• Production – at home or locally on demand – knock out large scale manufacturingTransport – no goods to be moved around the transport industry would be under threatConsumer facing businesses selling goods would be under threat – Sales – what for? If no goods to flogBusiness support services would dwindleFinance - – a lot of the current financial system is based on betting on firmsTaking this all into account…Production – at home or very local, on demand rather than “push”Transport & Delivery – far less need to move produced goods anywhere, so the huge logistics industry is under pressureConsumers can make stuff very locally, so consumer facing businesses selling goods are under threat. Social technology increasingly looks like it can home create many services. Employees don’t need to commute, don’t need coffees and paninisSales & Marketing – No goods to flog, social advice will expose the best optionsBusiness Support Services – If the main firms dwindle, what happens to all those firms set up to support these firms?Finance – a lot of the current financial system is based on betting on firms, on defraying risks of producing into uncertain demand, of credit against poor paymentIf we could produce everything we needed all manufacturing as we know it would become redundant. What would we still need?Land to live on (but all agricultural land wouldn’t be needed – drought and famine a thing of the past)Physical help with building products we create with our nanofactories
  • Every major technology shift has made huge impacts to the way we live….Cities only created for people to come together to trade goods – workers to live close to factoriesBut it would mean that we may be able to return to a time more reminiscent of the medieval period when we lived in smaller communities – so we’ll still have physical contact. Contact at distance could easily be covered by 3D holography – made possible with nanotechnology. How would we interact with others? Burke believes we will give up living in overpopulated cities as the economies of scale that make these important, will simply disappear – according to him they only grew during the 18th Century so that workers could live close to factories. No more economies of scale. We’d disagree with that to a certain degree – history shows that humans do like to congregate – we are social animals.
  • Burke pushes the boundaries and thinks that there would be no need for governments or nations.Governments are there to protect you and redistribute wealth in society – No need for social institutions as all based on scarcity of things – money, food, medication, property – all produced by ourselves.We’ve spent the last 150,000 talkative years dealing with the problem of scarcity, every institution, every value system, every aspect of our lives has been dictated by the need to share out what there wasn’t enough of for everybody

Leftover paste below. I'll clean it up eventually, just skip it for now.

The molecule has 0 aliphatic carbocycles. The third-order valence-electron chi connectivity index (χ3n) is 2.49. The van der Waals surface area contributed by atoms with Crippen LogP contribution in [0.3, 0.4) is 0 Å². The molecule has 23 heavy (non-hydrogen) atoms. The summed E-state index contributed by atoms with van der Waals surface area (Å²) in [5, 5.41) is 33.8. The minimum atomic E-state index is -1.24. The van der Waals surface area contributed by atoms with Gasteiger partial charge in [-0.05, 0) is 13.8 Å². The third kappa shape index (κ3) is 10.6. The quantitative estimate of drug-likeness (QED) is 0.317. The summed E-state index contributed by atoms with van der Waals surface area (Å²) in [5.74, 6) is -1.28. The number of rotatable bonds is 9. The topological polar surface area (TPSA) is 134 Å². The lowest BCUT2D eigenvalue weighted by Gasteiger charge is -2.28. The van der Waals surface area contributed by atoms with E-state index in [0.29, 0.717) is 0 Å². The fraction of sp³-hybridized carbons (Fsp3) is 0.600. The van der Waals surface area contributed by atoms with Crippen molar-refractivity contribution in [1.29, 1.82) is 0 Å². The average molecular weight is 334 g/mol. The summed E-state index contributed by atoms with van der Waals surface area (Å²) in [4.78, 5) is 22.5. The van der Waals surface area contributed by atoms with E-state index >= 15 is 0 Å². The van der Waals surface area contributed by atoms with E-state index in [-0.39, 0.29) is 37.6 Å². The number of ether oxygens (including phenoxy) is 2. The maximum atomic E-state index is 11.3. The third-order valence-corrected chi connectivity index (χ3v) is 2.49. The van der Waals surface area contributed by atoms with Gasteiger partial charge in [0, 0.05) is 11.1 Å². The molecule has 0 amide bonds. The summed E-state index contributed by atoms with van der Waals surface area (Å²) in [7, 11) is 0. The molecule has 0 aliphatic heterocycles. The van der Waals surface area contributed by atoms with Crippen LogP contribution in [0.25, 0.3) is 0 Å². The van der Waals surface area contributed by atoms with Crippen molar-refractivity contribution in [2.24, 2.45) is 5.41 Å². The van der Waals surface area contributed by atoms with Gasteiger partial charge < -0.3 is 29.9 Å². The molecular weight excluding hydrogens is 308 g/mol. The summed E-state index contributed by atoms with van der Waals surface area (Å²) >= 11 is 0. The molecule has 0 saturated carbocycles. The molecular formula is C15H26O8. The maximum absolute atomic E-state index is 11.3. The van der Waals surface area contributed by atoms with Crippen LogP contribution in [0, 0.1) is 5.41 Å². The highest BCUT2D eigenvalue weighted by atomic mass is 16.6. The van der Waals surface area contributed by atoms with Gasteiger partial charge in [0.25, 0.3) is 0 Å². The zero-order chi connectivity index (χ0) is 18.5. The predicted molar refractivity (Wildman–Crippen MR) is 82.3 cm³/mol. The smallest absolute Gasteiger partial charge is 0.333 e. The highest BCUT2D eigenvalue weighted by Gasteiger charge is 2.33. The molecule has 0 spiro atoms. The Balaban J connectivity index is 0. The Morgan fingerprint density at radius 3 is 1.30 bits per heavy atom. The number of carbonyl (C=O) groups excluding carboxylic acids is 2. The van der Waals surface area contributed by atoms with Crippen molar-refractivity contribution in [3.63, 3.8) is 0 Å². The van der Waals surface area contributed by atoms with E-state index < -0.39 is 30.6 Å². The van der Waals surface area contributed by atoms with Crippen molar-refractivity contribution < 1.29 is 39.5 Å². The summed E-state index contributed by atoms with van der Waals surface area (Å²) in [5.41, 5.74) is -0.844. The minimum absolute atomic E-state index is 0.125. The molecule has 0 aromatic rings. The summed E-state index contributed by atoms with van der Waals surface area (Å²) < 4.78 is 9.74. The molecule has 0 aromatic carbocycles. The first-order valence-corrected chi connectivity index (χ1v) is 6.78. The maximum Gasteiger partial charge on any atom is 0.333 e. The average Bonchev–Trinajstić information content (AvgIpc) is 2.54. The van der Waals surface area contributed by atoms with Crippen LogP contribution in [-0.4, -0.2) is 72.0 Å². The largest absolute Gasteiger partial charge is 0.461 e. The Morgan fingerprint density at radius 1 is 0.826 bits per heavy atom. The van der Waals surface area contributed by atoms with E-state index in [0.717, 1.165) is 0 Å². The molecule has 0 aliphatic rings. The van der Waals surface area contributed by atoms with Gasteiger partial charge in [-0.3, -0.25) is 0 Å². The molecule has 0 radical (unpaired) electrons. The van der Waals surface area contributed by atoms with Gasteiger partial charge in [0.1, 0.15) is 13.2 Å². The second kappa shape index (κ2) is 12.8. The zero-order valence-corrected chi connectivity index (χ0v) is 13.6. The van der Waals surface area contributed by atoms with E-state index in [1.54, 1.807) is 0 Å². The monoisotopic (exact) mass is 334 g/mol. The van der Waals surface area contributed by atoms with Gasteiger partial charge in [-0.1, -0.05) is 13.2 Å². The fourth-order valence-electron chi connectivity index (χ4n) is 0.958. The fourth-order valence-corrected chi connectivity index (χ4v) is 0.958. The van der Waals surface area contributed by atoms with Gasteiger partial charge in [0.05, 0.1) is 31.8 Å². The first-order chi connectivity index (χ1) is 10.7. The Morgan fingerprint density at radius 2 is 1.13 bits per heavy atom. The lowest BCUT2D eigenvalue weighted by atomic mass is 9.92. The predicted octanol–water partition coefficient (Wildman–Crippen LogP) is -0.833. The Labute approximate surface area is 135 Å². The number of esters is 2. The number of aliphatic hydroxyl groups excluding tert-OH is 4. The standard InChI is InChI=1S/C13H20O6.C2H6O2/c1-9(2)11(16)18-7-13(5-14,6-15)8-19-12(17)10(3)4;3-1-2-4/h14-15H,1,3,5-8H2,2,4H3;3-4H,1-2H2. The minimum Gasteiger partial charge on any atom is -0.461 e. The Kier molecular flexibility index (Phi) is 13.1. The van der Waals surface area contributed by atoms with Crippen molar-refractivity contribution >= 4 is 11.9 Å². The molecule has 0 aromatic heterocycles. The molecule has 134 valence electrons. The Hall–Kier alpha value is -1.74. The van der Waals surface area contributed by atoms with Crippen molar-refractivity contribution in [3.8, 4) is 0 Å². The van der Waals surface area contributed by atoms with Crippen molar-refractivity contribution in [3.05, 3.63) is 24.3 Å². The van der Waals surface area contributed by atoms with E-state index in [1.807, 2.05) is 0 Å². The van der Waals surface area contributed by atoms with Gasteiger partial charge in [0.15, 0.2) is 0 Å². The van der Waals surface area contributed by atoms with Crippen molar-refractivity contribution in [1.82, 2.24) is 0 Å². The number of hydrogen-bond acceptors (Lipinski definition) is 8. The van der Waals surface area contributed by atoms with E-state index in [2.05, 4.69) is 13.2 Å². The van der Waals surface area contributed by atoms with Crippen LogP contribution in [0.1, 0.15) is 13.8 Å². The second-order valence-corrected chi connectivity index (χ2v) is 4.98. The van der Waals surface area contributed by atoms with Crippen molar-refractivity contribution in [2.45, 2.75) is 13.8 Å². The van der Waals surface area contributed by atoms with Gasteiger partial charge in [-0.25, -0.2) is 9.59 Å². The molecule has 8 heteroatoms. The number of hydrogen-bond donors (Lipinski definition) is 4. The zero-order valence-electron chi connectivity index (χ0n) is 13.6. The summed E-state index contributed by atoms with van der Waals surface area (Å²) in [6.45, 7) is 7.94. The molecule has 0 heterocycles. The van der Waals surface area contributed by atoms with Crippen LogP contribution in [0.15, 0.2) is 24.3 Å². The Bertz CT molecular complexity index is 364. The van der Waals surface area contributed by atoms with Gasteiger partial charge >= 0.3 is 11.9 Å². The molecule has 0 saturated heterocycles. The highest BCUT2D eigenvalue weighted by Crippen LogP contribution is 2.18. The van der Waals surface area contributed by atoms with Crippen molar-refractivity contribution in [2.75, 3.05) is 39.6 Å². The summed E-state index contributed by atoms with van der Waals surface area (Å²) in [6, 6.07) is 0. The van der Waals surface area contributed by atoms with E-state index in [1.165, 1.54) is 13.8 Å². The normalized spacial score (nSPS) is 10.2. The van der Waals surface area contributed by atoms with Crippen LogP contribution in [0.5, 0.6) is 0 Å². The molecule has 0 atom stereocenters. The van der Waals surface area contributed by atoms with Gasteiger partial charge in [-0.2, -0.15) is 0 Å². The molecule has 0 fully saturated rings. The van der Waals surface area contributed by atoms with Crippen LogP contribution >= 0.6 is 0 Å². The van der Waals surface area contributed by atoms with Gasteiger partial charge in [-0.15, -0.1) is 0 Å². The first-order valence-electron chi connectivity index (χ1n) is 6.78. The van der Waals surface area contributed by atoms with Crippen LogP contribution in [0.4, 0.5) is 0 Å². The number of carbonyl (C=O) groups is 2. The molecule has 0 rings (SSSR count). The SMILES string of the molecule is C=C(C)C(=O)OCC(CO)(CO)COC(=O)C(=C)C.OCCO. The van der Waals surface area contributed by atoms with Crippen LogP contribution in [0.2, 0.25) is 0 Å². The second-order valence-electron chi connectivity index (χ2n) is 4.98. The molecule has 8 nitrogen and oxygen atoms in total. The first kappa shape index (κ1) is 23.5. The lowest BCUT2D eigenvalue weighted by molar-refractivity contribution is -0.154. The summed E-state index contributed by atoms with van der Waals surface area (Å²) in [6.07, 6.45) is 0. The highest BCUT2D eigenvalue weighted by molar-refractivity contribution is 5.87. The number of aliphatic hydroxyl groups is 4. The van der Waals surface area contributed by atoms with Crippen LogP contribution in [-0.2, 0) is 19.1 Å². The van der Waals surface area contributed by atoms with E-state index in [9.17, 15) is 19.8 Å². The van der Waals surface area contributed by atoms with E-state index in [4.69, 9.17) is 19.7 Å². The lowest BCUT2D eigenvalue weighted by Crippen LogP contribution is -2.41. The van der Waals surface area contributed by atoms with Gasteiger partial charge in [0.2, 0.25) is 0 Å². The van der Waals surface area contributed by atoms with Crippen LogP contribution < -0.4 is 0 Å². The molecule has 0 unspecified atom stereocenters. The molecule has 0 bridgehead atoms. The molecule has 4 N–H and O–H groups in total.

• So when I say ‘…… -- social networks would be there to coordinate all the activities businesses USED to do’ – perhaps this thought has become more thinkable than unthinkable in the last 5 minutes!On that note let’s get down to some serious real world social business and hand over to ourillustrious panel… starting with Will McInnes of Nixon McInnes…. Why would we work? What would be the point of creating a business as we know it if everyone had everything they needed? We would still need help with basic things though – like helpingbuild the products that we make (like parts of a house or a car). We would need help from each other – we are social animals and enjoy sharing experiences and generally helping each other. Are we really talking about a system based on social objects? *Social objects are objects around which social networks form. Parties, places, people etc. *social capital is the expected collective or economic benefits derived from the preferential treatment and cooperation between individuals and groups.We already have a glimpse of how technologies have shifted our lifestyle from having to work in an office to being able to work from home… but to not have to work at all? It needs a strong imagination…
  • Social Business - The Patchwork Elephant 02 - think forward 40 years - Janet Parkinson

    1. 1. The Overton Window
    2. 2. The Future Could business become a social object?
    3. 3. “Nanotechnology will destroy the present social and economic system – because it will become pointless” James Burke Radio 4 PM, August 2013
    4. 4. James Burke – guru, sage, seer
    5. 5. Burke’s predictions included… • Storage of personal information in databanks would be accepted – at least by the young • People would realise that the sharing of information would help organise society better • Computer aided learning systems would provide children with their own plug in super teacher • 300,000 computer terminals would be in use by the year 2000 providing forecasts on the effects of management decision making
    6. 6. “Nanotechnology will destroy the present social and economic system – because it will become pointless” James Burke Radio 4 PM, August 2014
    7. 7. The Personal Nanofactory
    8. 8. It’s already started…
    9. 9. Radical Abundance – the Endgame?
    10. 10. The Domino Effect
    11. 11. Cities? Why bother?
    12. 12. Governments? What for?
    13. 13. The Future Will business become a social object?